Federal Budget Analysis 2023

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Federal Budget Analysis 2023

Cumberland Strategies 
Federal Budget 2023 


Today Finance Minister Chrystia Freeland tabled A Made-In-Canada Plan: Strong Middle Class, Affordable Economy, Healthy Future (Budget 2023). The Budget allocates billions in spending to insulate Canada from the coming recession. Core themes focus on keeping Canada competitive amid the global clean energy transition and supporting Canadians with the high cost of living.

Freeland’s’ budget is released amidst national and global uncertainty, including a protracted war in Ukraine, rising tensions with China, a string of US bank failures, and a US Biden Administration shifting heavily towards an industrial bioeconomy. Today’s investments and policies reflect the forecasting that Canada will enter a recession this year. Since March 2022, the Bank of Canada has aggressively increased interest rates to crack down on high inflation, with the federal government facing pressure not to fuel it further with high spending.

Budget 2023 will pass if the Supply and Confidence Agreement that the Liberals have with the New Democratic Party holds up. The national dental care plan released today should maintain NDP support, but there is an indication that the Agreement might only last for a while. The NDP has recently stated that they are “tired of pushing the government” to implement social democratic policies and are re-assessing terms.

The Liberals have not exercised spending constraint; rather, Freeland stated that there is a “direct connection” between economic prosperity and investments in immigration, childcare and health care. The federal deficit is projected to be $40.1 billion in 2023-2024, nearly $10 billion more than forecast in last fall’s economic screenshot.

  1. Green Economy/Industrial Strategy

Today’s investments aim to keep Canada in lockstep with the US Inflation Act, which rolled out hundreds of billions in funding, incentivizing companies to invest long-term in the green economy. Canada has a similar interest in seizing the opportunity of bio-manufacturing and biotechnology.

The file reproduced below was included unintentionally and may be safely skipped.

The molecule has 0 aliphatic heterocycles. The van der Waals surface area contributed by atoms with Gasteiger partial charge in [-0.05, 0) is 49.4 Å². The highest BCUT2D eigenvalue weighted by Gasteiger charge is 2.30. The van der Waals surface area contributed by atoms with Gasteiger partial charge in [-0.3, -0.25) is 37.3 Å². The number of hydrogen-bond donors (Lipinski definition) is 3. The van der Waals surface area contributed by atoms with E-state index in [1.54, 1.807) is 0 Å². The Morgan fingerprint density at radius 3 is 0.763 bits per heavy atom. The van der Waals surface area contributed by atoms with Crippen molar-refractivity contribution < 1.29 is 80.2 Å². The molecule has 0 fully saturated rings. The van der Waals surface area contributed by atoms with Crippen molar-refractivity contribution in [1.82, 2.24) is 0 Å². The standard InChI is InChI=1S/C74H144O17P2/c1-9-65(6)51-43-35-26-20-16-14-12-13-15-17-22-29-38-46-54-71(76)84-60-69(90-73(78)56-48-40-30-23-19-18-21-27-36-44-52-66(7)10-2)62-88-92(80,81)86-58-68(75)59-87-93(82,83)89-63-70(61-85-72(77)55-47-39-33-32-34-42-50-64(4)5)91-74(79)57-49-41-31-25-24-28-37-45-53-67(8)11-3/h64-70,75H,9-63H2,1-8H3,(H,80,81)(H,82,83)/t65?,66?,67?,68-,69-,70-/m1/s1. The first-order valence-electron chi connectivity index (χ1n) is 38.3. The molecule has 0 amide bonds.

Key investments include:

  • 30 percent clean-tech manufacturing tax credit worth $3B over five years to kickstart critical minerals mining.
  • Investment Tax Credit for clean energy valued at $6.3 billion over five years. This credit will offer 15 percent for investments in non-emitting electricity, natural gas-fired electricity generation and energy storage.
  • An Investment Tax Credit for carbon capture, utilization, and storage valued at $520 million over five years.
  • $20 billion to the Canadian Infrastructure Bank (CIB) for clean electricity.
  • The government is boosting strategic innovation funding with $500 million over ten years for cleantech.
  • $333 million over ten years for agriculture and agri-food research and development.
  • $368 million over three years for forest sector innovation.
  1. Housing and Affordability

Canada is currently facing an affordability crisis. “Targeted, temporary relief” is what Freeland pledges for people hardest hit by inflation.  In February, grocery prices were 10.6 percent higher than a year ago, and housing is at an all-time high.

The federal government:

  • Will temporarily boost the GST rebate labelled a “grocery rebate” for low-income Canadians. The rebate would provide up to $234 for a single person with no children, $467 for a couple with two children and $225 for a senior.
  • Increasing the withdrawal limit for a registered education saving plan from $5,000 to $8,000.
  • Working with regulatory agencies to go after hidden or unexpected surcharges tacked on to the price of goods or services.